It was 5,500 miles from mornings in my Mustang at the beach with the palm trees. It had been an 11-hour flight, a 105-degree subway for an hour through London, then a bus to Stoke Newington. I wasn’t sure what way up was by the time we started taking a walk, to “Zombieland” as our friends' 8-year-old daughter calls it.
The street up to the gate of Abney Park was my favorite street in London. Stoke Newington High Street. There was a Costa Coffee where the girl with a long auburn braid would blush at my American accent. She had my order memorized. I watch with amusement women reacting to my husband's British accent all of the time, I always tease him about it so I made him come to the coffee shop with me to see how it feels. We had such a laugh.
There was a small toy shop full of the best stuffed toys by Jellycat and the most amazing hand puppets, a drug store that only sold five kinds of nail polish, another coffee shop with the most amazing custard tarts - and the craft/ art supplies store. One of the single most inspiring shopping trips of my life that craft store. In America the art supply stores are warehouse-sized, everything is in its own large compartmented space. Here there were paintbrushes next to feathers, professional spray paint next to pipe cleaners, gold leaf next to hat boxes next to puffballs next to glitter. 48x48
But I wouldn’t have learned all of that yet. All I knew is that we just flew across the world and my husband wanted to take a walk in a giant cemetery which, given the amount of the living we had to encounter to get here, was fine with me. There was all sorts of construction walking up the entrance. We made our way through a narrow alley with a huge cartoon flamingo graffitied on the side of a building. As we entered the cemetery it looked like any forest with dusty hiking paths to me - at first.
The sun was just dropping in the sky, golden light shining down between the countless trees, most bigger than I have ever seen. Abney Park Cemetery is one of the “Magnificent Seven” cemeteries in London. These seven giant outdoor gothic greenscapes are overgrown, grand Victorian cemeteries from the 18th century and beyond. Many of the tombs are the size of small houses. We walked miles, farther and farther into the cemetery in the quiet of that golden sunlight. It felt like I could taste time. We read hundreds of tombs, standing with dozens of human-sized stone angel statues missing arms and ears, missing a wing. The clarity and peace of the space was the antithesis of sitting on a packed 777 with a screen in my face for the better portion of an entire day. A part of me will never leave Abney Park, and I hope the stillness of Abney Park never leaves me.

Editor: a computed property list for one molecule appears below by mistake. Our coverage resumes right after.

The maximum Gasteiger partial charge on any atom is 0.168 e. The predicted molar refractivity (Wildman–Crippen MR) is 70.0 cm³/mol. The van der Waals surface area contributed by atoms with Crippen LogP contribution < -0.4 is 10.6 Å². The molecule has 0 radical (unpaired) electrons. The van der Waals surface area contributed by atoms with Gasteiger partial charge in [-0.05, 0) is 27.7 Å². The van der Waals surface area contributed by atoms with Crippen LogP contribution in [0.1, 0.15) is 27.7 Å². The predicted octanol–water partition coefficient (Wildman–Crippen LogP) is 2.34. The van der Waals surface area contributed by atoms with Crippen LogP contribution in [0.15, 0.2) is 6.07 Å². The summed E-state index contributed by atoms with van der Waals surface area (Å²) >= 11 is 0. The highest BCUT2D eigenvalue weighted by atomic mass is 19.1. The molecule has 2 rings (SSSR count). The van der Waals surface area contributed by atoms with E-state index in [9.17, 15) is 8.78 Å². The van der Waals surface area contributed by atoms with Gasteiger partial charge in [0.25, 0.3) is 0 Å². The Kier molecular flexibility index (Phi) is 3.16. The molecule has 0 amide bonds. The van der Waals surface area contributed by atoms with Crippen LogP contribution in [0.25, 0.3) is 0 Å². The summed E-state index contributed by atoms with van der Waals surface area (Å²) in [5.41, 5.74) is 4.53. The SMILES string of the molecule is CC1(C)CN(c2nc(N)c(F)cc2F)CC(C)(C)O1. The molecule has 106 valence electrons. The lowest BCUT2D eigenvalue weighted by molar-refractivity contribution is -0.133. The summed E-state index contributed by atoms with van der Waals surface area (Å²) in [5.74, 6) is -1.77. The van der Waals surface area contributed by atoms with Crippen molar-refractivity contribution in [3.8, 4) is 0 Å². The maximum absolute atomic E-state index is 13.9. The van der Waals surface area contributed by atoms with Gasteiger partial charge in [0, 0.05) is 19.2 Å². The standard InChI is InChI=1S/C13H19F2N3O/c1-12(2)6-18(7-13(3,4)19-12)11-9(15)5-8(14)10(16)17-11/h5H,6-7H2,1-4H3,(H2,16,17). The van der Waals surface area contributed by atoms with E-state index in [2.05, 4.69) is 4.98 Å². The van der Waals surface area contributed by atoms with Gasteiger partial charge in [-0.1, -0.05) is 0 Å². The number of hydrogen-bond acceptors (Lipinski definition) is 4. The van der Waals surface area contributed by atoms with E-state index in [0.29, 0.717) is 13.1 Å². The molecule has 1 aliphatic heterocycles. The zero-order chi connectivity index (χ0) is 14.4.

The next day we went back for most of the day. The silence and sunlight, walking in a space where 20,000 people have been buried, felt like meeting so many versions of myself that have fought and morphed, died and rested. At one point it started to pour rain. The sound of the rain hitting so many trees that it barely hit us was profound in a way that shimmers, the same goosebump-like shimmer I feel when I catch the outline of the Angel in the middle of this painting. Looking up at the sky all I could do was appreciate the flourishing beauty of the thousands of tiny and gigantic deaths I have died in this life and beyond, and the one tiny piece of each that remains to tell its tiny part of the experience.
In this painting, the edges are defined just like a busy city, a personality, a definition of time, identity and space. A story. There is a shape to them, a direction, a substance. The orbs dotted throughout also serve as an invitation to look, feel, be deeper. An invitation to notice what is also there with you just slightly beyond sight.
But just like losing track of time and weather and identity the deeper and longer I walked into that cemetery - the middle of the art just like the experience becomes abstract, more illuminated, free. The story of who I am and who I was blurs to where the story is no longer the point of reference of my spirit. This painting is a portrait of the beauty of that death, and the life of inspiration that followed and turning it all into what I never dared to dream anyway. Abney Park Cemetery was that magnificent section of everything in the craft store - except everything wasn’t feathers, spray paint, gold leaf and glitter. It was my experience of life as a soul, the space I take up, time, light, and the power of losing every story in the perfection of stillness and presence
With the identification and attraction of this art and her story, I hope you also experience the illumination of knowing. The outline and message will always first be supported by illumination - by recognizing yourself in the light, as the light, bending the light, and creating your own picture.